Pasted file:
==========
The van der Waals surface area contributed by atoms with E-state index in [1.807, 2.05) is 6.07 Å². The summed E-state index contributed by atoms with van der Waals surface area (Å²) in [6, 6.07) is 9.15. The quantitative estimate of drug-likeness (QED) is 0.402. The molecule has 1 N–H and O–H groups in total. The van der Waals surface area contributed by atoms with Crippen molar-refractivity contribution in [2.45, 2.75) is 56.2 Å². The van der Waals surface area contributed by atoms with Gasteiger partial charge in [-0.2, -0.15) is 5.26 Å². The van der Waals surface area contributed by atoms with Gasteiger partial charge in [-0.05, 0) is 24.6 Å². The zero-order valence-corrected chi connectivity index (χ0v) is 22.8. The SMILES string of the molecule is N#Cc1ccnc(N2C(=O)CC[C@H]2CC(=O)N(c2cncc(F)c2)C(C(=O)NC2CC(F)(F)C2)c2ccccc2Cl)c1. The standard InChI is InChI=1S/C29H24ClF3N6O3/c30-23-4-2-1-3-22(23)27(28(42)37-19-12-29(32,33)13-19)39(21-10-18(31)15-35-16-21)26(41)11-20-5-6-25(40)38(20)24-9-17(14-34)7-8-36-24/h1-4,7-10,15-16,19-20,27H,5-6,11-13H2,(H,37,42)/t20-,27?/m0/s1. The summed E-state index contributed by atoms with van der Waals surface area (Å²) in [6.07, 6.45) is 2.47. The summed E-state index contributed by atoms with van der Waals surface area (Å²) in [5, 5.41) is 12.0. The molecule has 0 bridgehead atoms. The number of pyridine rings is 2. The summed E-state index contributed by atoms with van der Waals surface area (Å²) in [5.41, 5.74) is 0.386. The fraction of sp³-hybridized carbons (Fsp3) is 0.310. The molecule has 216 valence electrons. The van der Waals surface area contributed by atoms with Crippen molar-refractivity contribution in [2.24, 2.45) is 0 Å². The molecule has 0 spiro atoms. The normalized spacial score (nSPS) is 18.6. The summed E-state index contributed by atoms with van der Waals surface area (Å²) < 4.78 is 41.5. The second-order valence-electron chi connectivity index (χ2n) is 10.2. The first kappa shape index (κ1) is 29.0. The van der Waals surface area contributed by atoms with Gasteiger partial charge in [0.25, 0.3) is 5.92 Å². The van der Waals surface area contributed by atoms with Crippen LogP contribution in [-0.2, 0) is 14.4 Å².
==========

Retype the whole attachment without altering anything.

The van der Waals surface area contributed by atoms with E-state index in [1.807, 2.05) is 6.07 Å². The summed E-state index contributed by atoms with van der Waals surface area (Å²) in [6, 6.07) is 9.15. The quantitative estimate of drug-likeness (QED) is 0.402. The molecule has 1 N–H and O–H groups in total. The van der Waals surface area contributed by atoms with Crippen molar-refractivity contribution in [2.45, 2.75) is 56.2 Å². The van der Waals surface area contributed by atoms with Gasteiger partial charge in [-0.2, -0.15) is 5.26 Å². The van der Waals surface area contributed by atoms with Gasteiger partial charge in [-0.05, 0) is 24.6 Å². The zero-order valence-corrected chi connectivity index (χ0v) is 22.8. The SMILES string of the molecule is N#Cc1ccnc(N2C(=O)CC[C@H]2CC(=O)N(c2cncc(F)c2)C(C(=O)NC2CC(F)(F)C2)c2ccccc2Cl)c1. The standard InChI is InChI=1S/C29H24ClF3N6O3/c30-23-4-2-1-3-22(23)27(28(42)37-19-12-29(32,33)13-19)39(21-10-18(31)15-35-16-21)26(41)11-20-5-6-25(40)38(20)24-9-17(14-34)7-8-36-24/h1-4,7-10,15-16,19-20,27H,5-6,11-13H2,(H,37,42)/t20-,27?/m0/s1. The summed E-state index contributed by atoms with van der Waals surface area (Å²) in [6.07, 6.45) is 2.47. The summed E-state index contributed by atoms with van der Waals surface area (Å²) in [5, 5.41) is 12.0. The molecule has 0 bridgehead atoms. The number of pyridine rings is 2. The summed E-state index contributed by atoms with van der Waals surface area (Å²) in [5.41, 5.74) is 0.386. The fraction of sp³-hybridized carbons (Fsp3) is 0.310. The molecule has 216 valence electrons. The van der Waals surface area contributed by atoms with Crippen molar-refractivity contribution in [2.24, 2.45) is 0 Å². The molecule has 0 spiro atoms. The normalized spacial score (nSPS) is 18.6. The summed E-state index contributed by atoms with van der Waals surface area (Å²) < 4.78 is 41.5. The second-order valence-electron chi connectivity index (χ2n) is 10.2. The first kappa shape index (κ1) is 29.0. The van der Waals surface area contributed by atoms with Gasteiger partial charge in [0.25, 0.3) is 5.92 Å². The van der Waals surface area contributed by atoms with Crippen LogP contribution in [-0.2, 0) is 14.4 Å².